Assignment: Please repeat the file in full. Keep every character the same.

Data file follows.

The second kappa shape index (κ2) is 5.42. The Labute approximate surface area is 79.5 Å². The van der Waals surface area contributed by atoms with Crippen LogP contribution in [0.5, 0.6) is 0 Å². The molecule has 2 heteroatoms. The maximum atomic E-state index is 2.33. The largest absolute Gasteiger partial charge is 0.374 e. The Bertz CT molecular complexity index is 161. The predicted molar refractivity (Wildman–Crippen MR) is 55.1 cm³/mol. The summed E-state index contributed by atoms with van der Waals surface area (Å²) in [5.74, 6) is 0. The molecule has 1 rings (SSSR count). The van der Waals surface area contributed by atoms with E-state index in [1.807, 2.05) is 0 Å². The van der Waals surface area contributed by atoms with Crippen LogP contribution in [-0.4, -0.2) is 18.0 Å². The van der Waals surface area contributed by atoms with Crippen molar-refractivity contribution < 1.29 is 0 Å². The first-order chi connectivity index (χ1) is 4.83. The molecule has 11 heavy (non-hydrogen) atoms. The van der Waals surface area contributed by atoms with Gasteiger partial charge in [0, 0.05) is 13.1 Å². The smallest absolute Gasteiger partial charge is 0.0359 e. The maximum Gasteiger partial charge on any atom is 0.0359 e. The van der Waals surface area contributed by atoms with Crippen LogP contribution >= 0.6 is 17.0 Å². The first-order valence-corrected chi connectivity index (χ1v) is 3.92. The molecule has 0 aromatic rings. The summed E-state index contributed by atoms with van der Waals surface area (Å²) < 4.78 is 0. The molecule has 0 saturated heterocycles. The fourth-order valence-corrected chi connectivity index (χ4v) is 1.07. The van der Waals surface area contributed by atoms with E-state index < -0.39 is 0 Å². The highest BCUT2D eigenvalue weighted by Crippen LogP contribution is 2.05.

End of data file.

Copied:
The second kappa shape index (κ2) is 5.42. The Labute approximate surface area is 79.5 Å². The van der Waals surface area contributed by atoms with Crippen LogP contribution in [0.5, 0.6) is 0 Å². The molecule has 2 heteroatoms. The maximum atomic E-state index is 2.33. The largest absolute Gasteiger partial charge is 0.374 e. The Bertz CT molecular complexity index is 161. The predicted molar refractivity (Wildman–Crippen MR) is 55.1 cm³/mol. The summed E-state index contributed by atoms with van der Waals surface area (Å²) in [5.74, 6) is 0. The molecule has 1 rings (SSSR count). The van der Waals surface area contributed by atoms with E-state index in [1.807, 2.05) is 0 Å². The van der Waals surface area contributed by atoms with Crippen LogP contribution in [-0.4, -0.2) is 18.0 Å². The van der Waals surface area contributed by atoms with Crippen molar-refractivity contribution < 1.29 is 0 Å². The first-order chi connectivity index (χ1) is 4.83. The molecule has 11 heavy (non-hydrogen) atoms. The van der Waals surface area contributed by atoms with Gasteiger partial charge in [0, 0.05) is 13.1 Å². The smallest absolute Gasteiger partial charge is 0.0359 e. The maximum Gasteiger partial charge on any atom is 0.0359 e. The van der Waals surface area contributed by atoms with Crippen LogP contribution >= 0.6 is 17.0 Å². The first-order valence-corrected chi connectivity index (χ1v) is 3.92. The molecule has 0 aromatic rings. The summed E-state index contributed by atoms with van der Waals surface area (Å²) < 4.78 is 0. The molecule has 0 saturated heterocycles. The fourth-order valence-corrected chi connectivity index (χ4v) is 1.07. The van der Waals surface area contributed by atoms with E-state index < -0.39 is 0 Å². The highest BCUT2D eigenvalue weighted by Crippen LogP contribution is 2.05.